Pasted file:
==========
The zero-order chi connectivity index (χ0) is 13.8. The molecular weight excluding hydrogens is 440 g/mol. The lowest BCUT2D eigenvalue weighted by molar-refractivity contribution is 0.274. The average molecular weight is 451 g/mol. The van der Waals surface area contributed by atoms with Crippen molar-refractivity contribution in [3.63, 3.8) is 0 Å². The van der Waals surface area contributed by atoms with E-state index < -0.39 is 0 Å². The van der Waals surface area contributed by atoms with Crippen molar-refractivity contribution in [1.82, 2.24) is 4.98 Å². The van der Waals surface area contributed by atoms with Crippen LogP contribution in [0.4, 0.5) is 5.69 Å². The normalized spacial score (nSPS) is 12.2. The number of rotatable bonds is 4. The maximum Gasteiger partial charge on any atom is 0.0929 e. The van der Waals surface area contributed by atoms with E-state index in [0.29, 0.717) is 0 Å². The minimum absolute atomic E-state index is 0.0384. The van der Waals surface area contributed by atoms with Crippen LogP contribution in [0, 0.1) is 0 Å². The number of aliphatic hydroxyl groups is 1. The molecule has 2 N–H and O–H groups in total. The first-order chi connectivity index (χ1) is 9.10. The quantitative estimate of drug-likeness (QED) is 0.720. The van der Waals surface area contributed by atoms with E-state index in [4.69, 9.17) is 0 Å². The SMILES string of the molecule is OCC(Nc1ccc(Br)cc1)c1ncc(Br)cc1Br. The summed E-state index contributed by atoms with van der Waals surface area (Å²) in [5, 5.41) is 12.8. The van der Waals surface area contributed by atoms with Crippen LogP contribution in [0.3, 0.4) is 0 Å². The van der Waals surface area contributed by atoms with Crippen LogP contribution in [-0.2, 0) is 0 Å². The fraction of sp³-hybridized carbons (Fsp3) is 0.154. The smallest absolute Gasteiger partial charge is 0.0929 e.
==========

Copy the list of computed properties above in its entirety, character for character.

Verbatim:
The zero-order chi connectivity index (χ0) is 13.8. The molecular weight excluding hydrogens is 440 g/mol. The lowest BCUT2D eigenvalue weighted by molar-refractivity contribution is 0.274. The average molecular weight is 451 g/mol. The van der Waals surface area contributed by atoms with Crippen molar-refractivity contribution in [3.63, 3.8) is 0 Å². The van der Waals surface area contributed by atoms with E-state index < -0.39 is 0 Å². The van der Waals surface area contributed by atoms with Crippen molar-refractivity contribution in [1.82, 2.24) is 4.98 Å². The van der Waals surface area contributed by atoms with Crippen LogP contribution in [0.4, 0.5) is 5.69 Å². The normalized spacial score (nSPS) is 12.2. The number of rotatable bonds is 4. The maximum Gasteiger partial charge on any atom is 0.0929 e. The van der Waals surface area contributed by atoms with E-state index in [0.29, 0.717) is 0 Å². The minimum absolute atomic E-state index is 0.0384. The van der Waals surface area contributed by atoms with Crippen LogP contribution in [0, 0.1) is 0 Å². The number of aliphatic hydroxyl groups is 1. The molecule has 2 N–H and O–H groups in total. The first-order chi connectivity index (χ1) is 9.10. The quantitative estimate of drug-likeness (QED) is 0.720. The van der Waals surface area contributed by atoms with E-state index in [4.69, 9.17) is 0 Å². The SMILES string of the molecule is OCC(Nc1ccc(Br)cc1)c1ncc(Br)cc1Br. The summed E-state index contributed by atoms with van der Waals surface area (Å²) in [5, 5.41) is 12.8. The van der Waals surface area contributed by atoms with Crippen LogP contribution in [0.3, 0.4) is 0 Å². The van der Waals surface area contributed by atoms with Crippen LogP contribution in [-0.2, 0) is 0 Å². The fraction of sp³-hybridized carbons (Fsp3) is 0.154. The smallest absolute Gasteiger partial charge is 0.0929 e.